|Publication number||US6011549 A|
|Application number||US 09/128,054|
|Publication date||Jan 4, 2000|
|Filing date||Aug 3, 1998|
|Priority date||Jul 12, 1996|
|Also published as||US5877761|
|Publication number||09128054, 128054, US 6011549 A, US 6011549A, US-A-6011549, US6011549 A, US6011549A|
|Inventors||Wataru Shoji, Daisuke Tabuchi, Ichiro Nakajima|
|Original Assignee||Sofmap Future Design, Inc.|
|Export Citation||BiBTeX, EndNote, RefMan|
|Patent Citations (5), Non-Patent Citations (2), Referenced by (10), Classifications (12), Legal Events (4)|
|External Links: USPTO, USPTO Assignment, Espacenet|
This application is a continuation of Application having Ser. No. 08/680,049 filed on Jul. 12, 1996 now U.S. Pat. No. 5,877,761.
The present invention relates to displaying text images using a computer, and more particularly to methods and systems for improving the resolution of scrolling text images displayed on a computer monitor.
When computers were first developed, they were very expensive. As a result, only large research institutions and corporations could afford to buy them. Consequently, computers were primarily being used to solve scientific problems (e.g., simulating the behavior of fluid) and support business operations of large corporations (e.g., processing accounting and customer records of insurance companies) The software programs designed for these purposes communicate with users using numbers and text. The users of these software programs were technically trained, and were comfortable in such environment. Thus, there were little needs for these program to present information in graphic or image forms
During the past few years, the price of computers decreased drastically. Computers are now purchased by many homes and small businesses. The users are more comfortable in dealing with graphic images (such as bitmap images, vector images and video). As a result, computer environments involving graphic user interface (such as Microsoft Corporation's Windows and Macintosh computer's System 7 operating system) become popular. Consequently, most new computer programs are designed to operate in these environments. For example, many widely used word processor programs have been ported from their text-based environment (operating under Microsoft's MS-DOS) to the graphic-based Windows environment. One advantage of using word processor under this new environment is that the image of text ("text image") in a page on a computer monitor has the same appearance as the page printed out of a printer Thus, the user can see the appearance of a document (and make revisions if the appearance needs to be changed) prior to its printing.
An essential tool in manipulating graphic and text images is scrolling. The need for scrolling arises when the size of a window displaying a graphic/text image is smaller than the full size of the image. Thus, the window can display a portion of the image only. In order to display other portions of the image, a user can "scroll" the image. Typically, the user uses a cursor to indicate the direction of scrolling. The position of the cursor is controlled by a mouse (or other pointing devices) held by the user. The location of the cursor is delivered to the operating system and the application software (e.g., word processor program) controlling the graphic/text image. The images on most display devices need to be refreshed (i.e., re-drawn) periodically, e.g., sixty times per second. During scrolling, the refreshed images would show a series of shifted images depicting movements of the graphic/text image. The operating system and the application software use the position of the cursor to determine how the series of images should be drawn.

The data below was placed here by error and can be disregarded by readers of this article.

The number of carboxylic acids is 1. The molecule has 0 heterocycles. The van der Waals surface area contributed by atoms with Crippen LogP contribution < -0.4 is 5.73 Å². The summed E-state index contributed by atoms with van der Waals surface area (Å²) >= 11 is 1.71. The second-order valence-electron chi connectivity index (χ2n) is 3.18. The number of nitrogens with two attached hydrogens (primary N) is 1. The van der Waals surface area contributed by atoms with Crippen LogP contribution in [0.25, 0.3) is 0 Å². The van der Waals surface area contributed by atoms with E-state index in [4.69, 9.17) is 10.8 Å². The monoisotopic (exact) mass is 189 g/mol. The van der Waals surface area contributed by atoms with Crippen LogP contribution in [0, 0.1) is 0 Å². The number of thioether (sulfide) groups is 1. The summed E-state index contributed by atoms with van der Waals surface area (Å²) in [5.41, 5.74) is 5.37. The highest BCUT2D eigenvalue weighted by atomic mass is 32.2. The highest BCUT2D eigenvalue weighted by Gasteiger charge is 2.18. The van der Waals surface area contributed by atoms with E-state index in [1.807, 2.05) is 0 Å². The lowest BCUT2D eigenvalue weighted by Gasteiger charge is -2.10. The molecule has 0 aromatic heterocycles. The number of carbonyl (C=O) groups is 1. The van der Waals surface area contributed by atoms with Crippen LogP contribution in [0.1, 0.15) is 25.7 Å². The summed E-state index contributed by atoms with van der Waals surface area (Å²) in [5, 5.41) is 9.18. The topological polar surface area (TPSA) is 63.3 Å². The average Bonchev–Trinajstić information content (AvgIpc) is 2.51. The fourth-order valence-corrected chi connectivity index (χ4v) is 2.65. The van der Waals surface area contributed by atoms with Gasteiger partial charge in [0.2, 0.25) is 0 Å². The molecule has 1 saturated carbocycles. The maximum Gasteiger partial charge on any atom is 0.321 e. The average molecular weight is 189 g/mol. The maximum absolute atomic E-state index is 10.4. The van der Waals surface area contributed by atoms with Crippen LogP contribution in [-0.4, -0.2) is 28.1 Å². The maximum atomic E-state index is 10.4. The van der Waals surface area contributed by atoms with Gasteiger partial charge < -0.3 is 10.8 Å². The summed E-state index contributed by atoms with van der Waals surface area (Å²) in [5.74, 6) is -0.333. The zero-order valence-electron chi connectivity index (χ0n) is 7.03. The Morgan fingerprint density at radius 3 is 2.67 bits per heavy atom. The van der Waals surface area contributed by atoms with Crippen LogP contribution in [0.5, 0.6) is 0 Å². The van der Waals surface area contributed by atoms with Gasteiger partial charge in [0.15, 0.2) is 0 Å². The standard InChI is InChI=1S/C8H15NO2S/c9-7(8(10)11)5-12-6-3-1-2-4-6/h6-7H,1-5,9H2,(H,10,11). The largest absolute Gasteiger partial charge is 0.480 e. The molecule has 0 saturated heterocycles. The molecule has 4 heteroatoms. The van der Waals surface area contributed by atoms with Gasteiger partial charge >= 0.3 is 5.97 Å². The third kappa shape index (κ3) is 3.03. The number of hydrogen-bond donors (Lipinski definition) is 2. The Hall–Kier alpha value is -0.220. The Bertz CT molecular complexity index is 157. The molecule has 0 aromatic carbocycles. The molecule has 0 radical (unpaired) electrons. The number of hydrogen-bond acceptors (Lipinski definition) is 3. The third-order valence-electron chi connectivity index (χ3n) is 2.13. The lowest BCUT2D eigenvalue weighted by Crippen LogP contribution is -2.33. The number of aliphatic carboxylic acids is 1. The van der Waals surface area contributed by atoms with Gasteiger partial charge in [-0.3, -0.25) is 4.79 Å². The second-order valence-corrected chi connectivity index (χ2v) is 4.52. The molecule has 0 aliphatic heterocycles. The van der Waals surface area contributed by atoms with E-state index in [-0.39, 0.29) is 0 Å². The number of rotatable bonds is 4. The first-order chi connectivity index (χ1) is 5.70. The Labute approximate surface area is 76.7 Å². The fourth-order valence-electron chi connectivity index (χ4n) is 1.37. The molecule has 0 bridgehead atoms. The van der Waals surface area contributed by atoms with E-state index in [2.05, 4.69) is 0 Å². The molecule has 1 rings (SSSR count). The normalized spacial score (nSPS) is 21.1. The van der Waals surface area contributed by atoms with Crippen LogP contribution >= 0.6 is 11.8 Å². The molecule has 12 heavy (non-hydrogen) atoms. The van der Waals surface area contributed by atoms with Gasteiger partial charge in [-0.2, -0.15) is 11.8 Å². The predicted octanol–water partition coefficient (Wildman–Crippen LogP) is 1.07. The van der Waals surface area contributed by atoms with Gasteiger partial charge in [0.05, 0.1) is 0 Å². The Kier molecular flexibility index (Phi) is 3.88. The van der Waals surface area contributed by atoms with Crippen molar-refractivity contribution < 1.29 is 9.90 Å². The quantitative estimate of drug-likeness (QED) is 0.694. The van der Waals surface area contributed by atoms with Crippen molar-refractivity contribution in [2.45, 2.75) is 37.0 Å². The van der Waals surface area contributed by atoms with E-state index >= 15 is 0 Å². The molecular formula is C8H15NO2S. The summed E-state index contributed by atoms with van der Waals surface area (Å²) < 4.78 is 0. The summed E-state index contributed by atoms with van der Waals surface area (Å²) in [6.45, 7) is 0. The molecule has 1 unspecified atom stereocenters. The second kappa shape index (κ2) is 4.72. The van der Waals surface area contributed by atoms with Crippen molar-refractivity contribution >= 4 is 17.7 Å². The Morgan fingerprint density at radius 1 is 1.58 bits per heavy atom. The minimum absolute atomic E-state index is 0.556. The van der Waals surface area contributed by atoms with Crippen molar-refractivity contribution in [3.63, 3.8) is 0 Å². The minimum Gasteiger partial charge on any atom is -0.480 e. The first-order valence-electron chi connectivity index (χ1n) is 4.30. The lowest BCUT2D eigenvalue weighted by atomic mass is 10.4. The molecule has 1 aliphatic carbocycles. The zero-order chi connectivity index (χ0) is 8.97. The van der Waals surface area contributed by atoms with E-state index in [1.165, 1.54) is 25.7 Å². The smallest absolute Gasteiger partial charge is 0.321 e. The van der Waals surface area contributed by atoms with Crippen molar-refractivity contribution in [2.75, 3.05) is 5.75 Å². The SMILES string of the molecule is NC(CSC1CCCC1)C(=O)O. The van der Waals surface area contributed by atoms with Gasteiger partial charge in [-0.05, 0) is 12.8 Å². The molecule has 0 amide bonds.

An important factor in scrolling is its granularity, i.e., the smallest number of pixels (picture elements) in each scrolling operation. It is found that prior art scrolling of text images is line-by-line and character-by-character, i.e., the minimum scrolling distance is a line or a character. Thus, the granularity is very rough (i.e., a large number of pixels in each scrolling). The result is that scrolling of text images is jerky and unpleasant to watch.
The present invention allows a computer user to scroll a text image pixel-by-pixel instead of line-by-line or character-by-character. A pixel is the smallest unit of display. Thus, this scrolling method represents the finest granularity in scrolling text images.
The present invention involves creating a child window associated with a window generated by an application used by a user (the "application window"). The text image is drawn on the child window instead of the application window. The size of the child window is larger than the application window. However, only the portion of the child window overlapping the application window is displayed by a computer screen. If the user desires scrolling, the child window is moved, a pixel at a time, in a direction corresponding to the direction of scrolling. As a result, the user sees scrolling at a pixel granularity. When a full line or a full character is scrolled, the child window clears itself and returns to its original position. At the same time, the text image is scrolled one line or one character on the child window so as to match the pixel-based scrolling. The child window is moved again pixel-by-pixel. As a result, the user sees a smooth (pixel granularity) scrolling of a text image.